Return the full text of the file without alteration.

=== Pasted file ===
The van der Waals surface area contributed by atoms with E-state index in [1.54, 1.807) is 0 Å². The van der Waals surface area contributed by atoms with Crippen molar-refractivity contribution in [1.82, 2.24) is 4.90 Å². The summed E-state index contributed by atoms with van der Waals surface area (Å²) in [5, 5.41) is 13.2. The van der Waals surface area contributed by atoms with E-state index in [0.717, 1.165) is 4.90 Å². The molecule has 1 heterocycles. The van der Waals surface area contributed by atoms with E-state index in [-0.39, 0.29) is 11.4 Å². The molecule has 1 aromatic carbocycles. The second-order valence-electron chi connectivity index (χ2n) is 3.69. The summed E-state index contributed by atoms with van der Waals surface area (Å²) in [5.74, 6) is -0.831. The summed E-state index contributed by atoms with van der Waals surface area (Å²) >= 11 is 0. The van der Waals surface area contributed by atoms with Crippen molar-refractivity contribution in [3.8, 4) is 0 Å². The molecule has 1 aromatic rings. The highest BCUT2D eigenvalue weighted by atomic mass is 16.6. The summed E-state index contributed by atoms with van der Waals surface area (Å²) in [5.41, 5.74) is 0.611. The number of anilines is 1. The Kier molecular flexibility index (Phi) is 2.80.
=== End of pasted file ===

The van der Waals surface area contributed by atoms with E-state index in [1.54, 1.807) is 0 Å². The van der Waals surface area contributed by atoms with Crippen molar-refractivity contribution in [1.82, 2.24) is 4.90 Å². The summed E-state index contributed by atoms with van der Waals surface area (Å²) in [5, 5.41) is 13.2. The van der Waals surface area contributed by atoms with E-state index in [0.717, 1.165) is 4.90 Å². The molecule has 1 heterocycles. The van der Waals surface area contributed by atoms with E-state index in [-0.39, 0.29) is 11.4 Å². The molecule has 1 aromatic carbocycles. The second-order valence-electron chi connectivity index (χ2n) is 3.69. The summed E-state index contributed by atoms with van der Waals surface area (Å²) in [5.74, 6) is -0.831. The summed E-state index contributed by atoms with van der Waals surface area (Å²) >= 11 is 0. The van der Waals surface area contributed by atoms with Crippen molar-refractivity contribution in [3.8, 4) is 0 Å². The molecule has 1 aromatic rings. The highest BCUT2D eigenvalue weighted by atomic mass is 16.6. The summed E-state index contributed by atoms with van der Waals surface area (Å²) in [5.41, 5.74) is 0.611. The number of anilines is 1. The Kier molecular flexibility index (Phi) is 2.80.